eDNA in Sterivex filters was extracted following the Environmental DNA Sampling and Experiment Manual Version 2.1. Extracted eDNA samples were PCR-amplified using primers, Scle_12S_Fw (5′ -CCAGCMGACGCGGTRANACTTA-3′ ) and Scle_12S_Rv (5′-AAWTTGACGACGGCCATGC-3′), for mitochondrial 12S rRNA genes, as described in Shinzato et al. (2021). These primers were designed to identify 36 scleractinian coral genera, including Acanthastrea, Acropora, Anthemiphyllia, Astreopora, Coscinaraea, Crispatotrochus, Dipsastraea, Echinophyllia, Favites, Fimbriaphyllia, Fungia, Galaxea, Goniastrea, Goniopora, Heliofungia, Herpolitha, Hydnophora, Isopora, Leptoria, Lobophyllia, Montipora, Orbicella, Pachyseris, Pavona, Pectinia, Platygyra, Plesiastrea, Pocillopora, Polycyathus, Polyphyllia, Porites, Psammocora, and Turbinaria. All genera are common at Okinawa Archipelago (OA) except for Anthemiphyllia (https://www.gbif.org/species/2260364), Crispatotrochus (https://www.gbif.org/species/2259048), and Polycyathus (https://www.gbif.org/species/2259234), though they are reportedly present at OA. Orbicella represents the Atlantic Ocean genus, of which Pacific Ocean species are Astrea and Leptastrea, and they are common at OA.

Genomic DNA isolated from an Acropora tenuis colony was used as a positive PCR control (data not shown). Tks GflexTM DNA Polymerase (Takara) was used for PCR amplification. PCR cycling conditions were 1 min at 94, followed by 35 cycles of 10 s at 98, 15 s at 60, and 30 s at 68, with an extension of 5 min at 68 in the final cycle. PCR products were extracted and cleaned with a FastGene Gel/PCR Extraction Kit (NIPPON Genetics). Amplicon sequencing libraries of cleaned PCR products were prepared using a KAPA Hyper Prep Kit (NIPPON Genetics Co., Ltd.) without fragmentation. Libraries were multiplexed and 300-bp paired-end reads were sequenced on a MiSeq platform (Illumina) using a MiSeq Reagent kit v3 (600 cycles). The number of sequence reads, total base-pair length, and average and maximum length of reads of each sample are shown in electronic supplementary material, table S2.

(c) Bioinformatic analysis

The analysis was carried out as described in Shinzato et al. (2021). Briefly, after removal of low-quality bases (Phred quality score <20) and Illumina sequencing adapters, the remaining sequences were merged using USEARCH, version 11.0.667. Then, de-noised (error-corrected) operational taxonomic units, called ZOTUs (zero-radius operational taxonomic units), were prepared for each sample. ZOTU sequences from all samples were concatenated and clustered using CD-HIT-EST version 4.6 with 100% nucleotide identity. Clustered, unique ZOTU sequences were used for the database for mapping. Merged sequences from each sample were mapped to the clustered ZOTUs and numbers of mapped sequences for each ZOTU were counted using the USEARCH “otutab” command with 99% percent identity (-id 0.99).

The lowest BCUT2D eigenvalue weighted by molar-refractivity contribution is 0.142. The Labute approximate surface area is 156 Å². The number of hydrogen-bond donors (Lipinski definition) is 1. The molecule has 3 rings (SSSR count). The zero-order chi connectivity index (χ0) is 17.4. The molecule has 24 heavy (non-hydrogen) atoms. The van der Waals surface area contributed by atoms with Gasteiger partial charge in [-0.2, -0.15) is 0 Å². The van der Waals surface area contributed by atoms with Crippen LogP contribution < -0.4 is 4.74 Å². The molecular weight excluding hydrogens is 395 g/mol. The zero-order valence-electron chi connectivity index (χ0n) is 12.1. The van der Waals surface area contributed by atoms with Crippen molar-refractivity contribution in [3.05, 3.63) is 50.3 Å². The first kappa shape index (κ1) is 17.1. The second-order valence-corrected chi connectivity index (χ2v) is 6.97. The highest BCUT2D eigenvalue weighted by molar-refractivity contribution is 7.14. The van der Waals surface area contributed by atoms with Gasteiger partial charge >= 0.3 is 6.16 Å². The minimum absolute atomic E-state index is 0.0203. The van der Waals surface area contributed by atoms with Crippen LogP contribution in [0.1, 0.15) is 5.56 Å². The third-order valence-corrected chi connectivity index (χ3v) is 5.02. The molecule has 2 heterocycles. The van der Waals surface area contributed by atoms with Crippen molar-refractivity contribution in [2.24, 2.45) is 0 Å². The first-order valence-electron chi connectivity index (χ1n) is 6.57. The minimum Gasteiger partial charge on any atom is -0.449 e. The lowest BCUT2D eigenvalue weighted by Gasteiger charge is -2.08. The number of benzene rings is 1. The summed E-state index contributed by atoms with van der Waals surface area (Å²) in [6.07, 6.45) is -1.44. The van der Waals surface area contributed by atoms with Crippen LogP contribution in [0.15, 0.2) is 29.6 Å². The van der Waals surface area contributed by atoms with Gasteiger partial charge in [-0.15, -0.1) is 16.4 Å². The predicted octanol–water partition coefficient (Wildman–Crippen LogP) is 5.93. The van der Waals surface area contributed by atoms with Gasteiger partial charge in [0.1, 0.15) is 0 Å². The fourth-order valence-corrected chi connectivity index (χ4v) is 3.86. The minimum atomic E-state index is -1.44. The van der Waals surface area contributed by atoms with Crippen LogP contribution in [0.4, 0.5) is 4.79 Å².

Identification of ZOTUs originating from scleractinians were selected based on criteria described in our previous study [15]. After selecting scleractinian ZOTUs, mapped reads from the same genera were combined. To remove possible errors and contamination, only genera with more than 0.1% of the total number of mapped reads in a given sample were considered. To infer similarities between samples and sampling locations, hierarchical clustering based on the ward D method was performed using percentages of coral genera. Numbers of ZOTUs at sampling locations are shown in electronic supplementary materials, table S2. A rough estimation suggested that 1% of ZOTUs was supported by 28.2 ± 12.3 sequence reads.

During direct observations, divers identified Stylophora (electronic supplementary material, table S1), which was not included in our previous eDNA study, since the mt genome sequence of Stylophora pistillata was deposited in the NCBI database only on June 6, 2021. Therefore, we updated the previously reported informatic tools so that Stylophora was also included in the present analysis. Simultaneously, an additional 8 genera were also included (Agaricia, Catalaphyllia, Diploastrea, Micromussa, Oulastrea, Paraechinophyllia, Physogyra, and Thalamophyllia). Therefore, this method is likely able to identify 45 genera, and 43 of these were detected in the present study (electronic supplementary material, figure S2).

Numbers of genera detected by direct observation and eDNA metabarcoding method were statistically compared for slopes and moats, respectively, using the Wilcoxon signed-rank test using R version 4.2.1 (R Development Core Team 2022). Overlap coefficients between genus detected by direct observation, and eDNA method was calculated for each sampling point.

Funding

Ministry of the Environment